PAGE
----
A Descriptive Case Study of the Human Rights Due-Diligence Process of a Mining and Exploration Multinational Corporation
Elder, Jon R M (2010) A Descriptive Case Study of the Human Rights Due-Diligence Process of a Mining and Exploration Multinational Corporation. [Dissertation (University of Nottingham only)] (Unpublished)
The success of the contemporary human rights movement is such that the rights they espouse are increasingly relevant to multinational corporations (MNCs), who, commensurate with their influence within the current world order, potentially impact upon all such rights for a wide variety of stakeholders. A recent focus of this contentious field within the global public domain, has been the adoption by the United Nations Human Rights Council, of a framework that confers upon corporations a responsibility to respect human rights by undertaking due-diligence: processes by which a company becomes aware of, and manages its human rights impacts. Despite increasing interest in this area, little research exists regarding how MNCs respond to human rights issues. Therefore, through adopting the research strategy of a descriptive case study, this work examines the human rights due-diligence process of a mining and exploration MNC. A novel finding of this research is that the MNC under examination arguably demonstrates a corporate responsibility to respect human rights, and in doing so, addresses several issues associated with this emerging practice. However, the results also suggest that some human rights issues facing MNCs are likely to persist irrespective of resources devoted to their due-diligence processes, such as those reflective of wider challenges to the foundations of the human rights movement itself. This work concludes by arguing that a possible solution to these problems lies in proactive efforts on the part of MNCs to engage their stakeholders within the public domain, and mediate acceptable solutions to these problems.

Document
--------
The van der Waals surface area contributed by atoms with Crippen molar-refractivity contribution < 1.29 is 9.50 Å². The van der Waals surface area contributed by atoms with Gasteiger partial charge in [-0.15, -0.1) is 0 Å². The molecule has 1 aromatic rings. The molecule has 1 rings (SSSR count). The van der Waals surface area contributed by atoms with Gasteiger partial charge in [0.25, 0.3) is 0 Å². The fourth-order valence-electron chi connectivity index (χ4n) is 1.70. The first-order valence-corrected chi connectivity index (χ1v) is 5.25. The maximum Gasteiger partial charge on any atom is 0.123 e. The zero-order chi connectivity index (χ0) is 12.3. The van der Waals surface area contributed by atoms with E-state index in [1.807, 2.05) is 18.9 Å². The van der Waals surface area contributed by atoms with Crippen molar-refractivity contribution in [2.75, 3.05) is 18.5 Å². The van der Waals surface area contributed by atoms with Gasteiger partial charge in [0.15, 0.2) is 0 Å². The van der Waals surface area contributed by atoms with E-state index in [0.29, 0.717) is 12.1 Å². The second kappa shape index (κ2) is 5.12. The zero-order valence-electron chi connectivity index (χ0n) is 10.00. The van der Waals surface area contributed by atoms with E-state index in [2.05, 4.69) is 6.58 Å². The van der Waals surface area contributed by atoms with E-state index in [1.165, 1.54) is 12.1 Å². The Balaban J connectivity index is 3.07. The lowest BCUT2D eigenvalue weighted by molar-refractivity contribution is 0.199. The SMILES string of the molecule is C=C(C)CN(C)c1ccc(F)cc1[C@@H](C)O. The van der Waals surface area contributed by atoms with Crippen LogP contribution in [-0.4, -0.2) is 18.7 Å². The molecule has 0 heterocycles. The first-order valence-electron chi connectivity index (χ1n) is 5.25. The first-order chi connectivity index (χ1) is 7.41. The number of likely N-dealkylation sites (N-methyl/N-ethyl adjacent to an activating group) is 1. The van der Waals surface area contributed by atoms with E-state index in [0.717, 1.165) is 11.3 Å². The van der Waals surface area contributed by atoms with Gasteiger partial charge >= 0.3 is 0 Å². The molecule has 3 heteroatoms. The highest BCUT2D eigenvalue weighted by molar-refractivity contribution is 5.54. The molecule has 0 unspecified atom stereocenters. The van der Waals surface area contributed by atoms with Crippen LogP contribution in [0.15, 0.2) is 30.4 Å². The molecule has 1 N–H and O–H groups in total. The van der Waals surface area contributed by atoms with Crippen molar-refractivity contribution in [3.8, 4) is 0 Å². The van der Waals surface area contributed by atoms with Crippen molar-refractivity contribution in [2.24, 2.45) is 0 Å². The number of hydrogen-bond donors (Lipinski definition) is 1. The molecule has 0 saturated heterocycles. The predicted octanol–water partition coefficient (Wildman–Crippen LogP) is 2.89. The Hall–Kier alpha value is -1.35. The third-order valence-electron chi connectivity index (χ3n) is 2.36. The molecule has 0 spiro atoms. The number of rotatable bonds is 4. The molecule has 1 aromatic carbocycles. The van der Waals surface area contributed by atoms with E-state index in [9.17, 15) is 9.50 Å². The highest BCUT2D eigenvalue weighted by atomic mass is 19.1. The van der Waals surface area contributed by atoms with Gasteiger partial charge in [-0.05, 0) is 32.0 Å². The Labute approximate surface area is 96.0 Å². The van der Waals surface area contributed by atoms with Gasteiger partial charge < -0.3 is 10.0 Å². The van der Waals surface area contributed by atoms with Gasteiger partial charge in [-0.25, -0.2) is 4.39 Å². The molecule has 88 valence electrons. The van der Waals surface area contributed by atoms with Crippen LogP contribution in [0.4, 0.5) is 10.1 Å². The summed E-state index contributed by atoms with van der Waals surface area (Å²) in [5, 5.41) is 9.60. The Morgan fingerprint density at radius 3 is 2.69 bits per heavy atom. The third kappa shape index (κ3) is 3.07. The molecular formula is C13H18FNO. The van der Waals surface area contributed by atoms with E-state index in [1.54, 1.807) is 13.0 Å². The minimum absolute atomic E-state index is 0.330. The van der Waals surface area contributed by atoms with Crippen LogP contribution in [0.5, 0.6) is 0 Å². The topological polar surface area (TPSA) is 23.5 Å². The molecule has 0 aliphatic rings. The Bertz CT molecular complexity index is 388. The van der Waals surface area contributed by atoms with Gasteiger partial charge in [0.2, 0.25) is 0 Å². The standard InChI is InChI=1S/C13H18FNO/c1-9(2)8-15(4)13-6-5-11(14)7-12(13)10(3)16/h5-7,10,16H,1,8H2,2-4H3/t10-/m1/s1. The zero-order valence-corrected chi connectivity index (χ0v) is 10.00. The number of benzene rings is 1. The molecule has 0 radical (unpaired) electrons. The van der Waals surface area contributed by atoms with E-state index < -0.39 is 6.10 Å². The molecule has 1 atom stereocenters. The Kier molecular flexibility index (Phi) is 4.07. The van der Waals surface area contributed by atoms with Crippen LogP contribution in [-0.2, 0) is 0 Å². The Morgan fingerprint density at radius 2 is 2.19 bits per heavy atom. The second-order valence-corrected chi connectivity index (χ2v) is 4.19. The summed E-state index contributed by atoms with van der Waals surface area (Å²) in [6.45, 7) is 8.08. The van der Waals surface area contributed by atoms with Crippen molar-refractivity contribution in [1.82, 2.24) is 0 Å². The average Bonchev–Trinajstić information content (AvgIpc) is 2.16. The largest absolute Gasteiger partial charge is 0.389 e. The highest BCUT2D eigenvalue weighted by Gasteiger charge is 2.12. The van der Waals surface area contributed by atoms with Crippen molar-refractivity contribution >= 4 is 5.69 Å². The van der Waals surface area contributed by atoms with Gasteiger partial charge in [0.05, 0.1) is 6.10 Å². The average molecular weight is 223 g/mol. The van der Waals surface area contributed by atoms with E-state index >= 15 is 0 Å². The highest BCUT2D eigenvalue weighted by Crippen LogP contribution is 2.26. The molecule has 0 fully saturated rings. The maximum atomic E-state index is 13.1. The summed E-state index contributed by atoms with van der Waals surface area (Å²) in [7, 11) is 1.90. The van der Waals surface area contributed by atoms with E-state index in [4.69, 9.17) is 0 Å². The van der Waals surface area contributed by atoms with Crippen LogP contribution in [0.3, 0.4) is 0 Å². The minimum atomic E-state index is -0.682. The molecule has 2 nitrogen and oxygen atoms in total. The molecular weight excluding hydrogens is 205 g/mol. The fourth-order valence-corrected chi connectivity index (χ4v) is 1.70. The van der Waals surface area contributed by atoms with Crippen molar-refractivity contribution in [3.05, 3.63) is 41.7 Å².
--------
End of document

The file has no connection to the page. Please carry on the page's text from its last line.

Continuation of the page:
Actions (Archive Staff Only)